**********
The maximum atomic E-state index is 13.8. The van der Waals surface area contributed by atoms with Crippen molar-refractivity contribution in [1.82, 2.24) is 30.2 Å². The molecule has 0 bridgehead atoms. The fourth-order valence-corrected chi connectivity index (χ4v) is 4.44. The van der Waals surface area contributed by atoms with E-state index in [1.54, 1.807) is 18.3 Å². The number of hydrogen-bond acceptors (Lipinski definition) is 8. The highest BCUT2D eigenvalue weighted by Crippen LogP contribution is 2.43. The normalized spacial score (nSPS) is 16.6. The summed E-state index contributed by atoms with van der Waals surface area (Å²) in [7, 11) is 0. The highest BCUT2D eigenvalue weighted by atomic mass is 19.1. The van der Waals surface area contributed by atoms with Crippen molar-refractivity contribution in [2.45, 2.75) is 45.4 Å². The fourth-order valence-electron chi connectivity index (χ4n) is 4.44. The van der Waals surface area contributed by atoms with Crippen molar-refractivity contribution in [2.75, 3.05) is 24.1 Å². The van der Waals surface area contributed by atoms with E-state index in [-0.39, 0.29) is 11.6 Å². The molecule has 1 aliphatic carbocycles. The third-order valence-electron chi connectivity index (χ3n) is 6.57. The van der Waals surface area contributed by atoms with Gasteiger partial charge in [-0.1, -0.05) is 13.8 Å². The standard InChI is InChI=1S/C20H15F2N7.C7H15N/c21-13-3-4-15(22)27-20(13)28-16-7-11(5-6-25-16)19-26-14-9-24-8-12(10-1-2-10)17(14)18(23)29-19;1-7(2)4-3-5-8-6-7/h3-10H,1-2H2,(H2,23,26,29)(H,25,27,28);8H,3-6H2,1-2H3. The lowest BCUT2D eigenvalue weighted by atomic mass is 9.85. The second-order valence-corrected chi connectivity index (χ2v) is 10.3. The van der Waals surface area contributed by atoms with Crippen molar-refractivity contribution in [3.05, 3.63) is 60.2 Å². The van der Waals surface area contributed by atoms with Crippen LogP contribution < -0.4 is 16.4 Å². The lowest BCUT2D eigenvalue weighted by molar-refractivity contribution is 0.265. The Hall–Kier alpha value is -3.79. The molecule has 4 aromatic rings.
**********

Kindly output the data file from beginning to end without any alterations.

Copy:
The maximum atomic E-state index is 13.8. The van der Waals surface area contributed by atoms with Crippen molar-refractivity contribution in [1.82, 2.24) is 30.2 Å². The molecule has 0 bridgehead atoms. The fourth-order valence-corrected chi connectivity index (χ4v) is 4.44. The van der Waals surface area contributed by atoms with E-state index in [1.54, 1.807) is 18.3 Å². The number of hydrogen-bond acceptors (Lipinski definition) is 8. The highest BCUT2D eigenvalue weighted by Crippen LogP contribution is 2.43. The normalized spacial score (nSPS) is 16.6. The summed E-state index contributed by atoms with van der Waals surface area (Å²) in [7, 11) is 0. The highest BCUT2D eigenvalue weighted by atomic mass is 19.1. The van der Waals surface area contributed by atoms with Crippen molar-refractivity contribution in [2.45, 2.75) is 45.4 Å². The fourth-order valence-electron chi connectivity index (χ4n) is 4.44. The van der Waals surface area contributed by atoms with Crippen molar-refractivity contribution in [2.75, 3.05) is 24.1 Å². The van der Waals surface area contributed by atoms with E-state index in [-0.39, 0.29) is 11.6 Å². The molecule has 1 aliphatic carbocycles. The third-order valence-electron chi connectivity index (χ3n) is 6.57. The van der Waals surface area contributed by atoms with Gasteiger partial charge in [-0.1, -0.05) is 13.8 Å². The standard InChI is InChI=1S/C20H15F2N7.C7H15N/c21-13-3-4-15(22)27-20(13)28-16-7-11(5-6-25-16)19-26-14-9-24-8-12(10-1-2-10)17(14)18(23)29-19;1-7(2)4-3-5-8-6-7/h3-10H,1-2H2,(H2,23,26,29)(H,25,27,28);8H,3-6H2,1-2H3. The lowest BCUT2D eigenvalue weighted by atomic mass is 9.85. The second-order valence-corrected chi connectivity index (χ2v) is 10.3. The van der Waals surface area contributed by atoms with Crippen molar-refractivity contribution in [3.05, 3.63) is 60.2 Å². The van der Waals surface area contributed by atoms with Crippen LogP contribution < -0.4 is 16.4 Å². The lowest BCUT2D eigenvalue weighted by molar-refractivity contribution is 0.265. The Hall–Kier alpha value is -3.79. The molecule has 4 aromatic rings.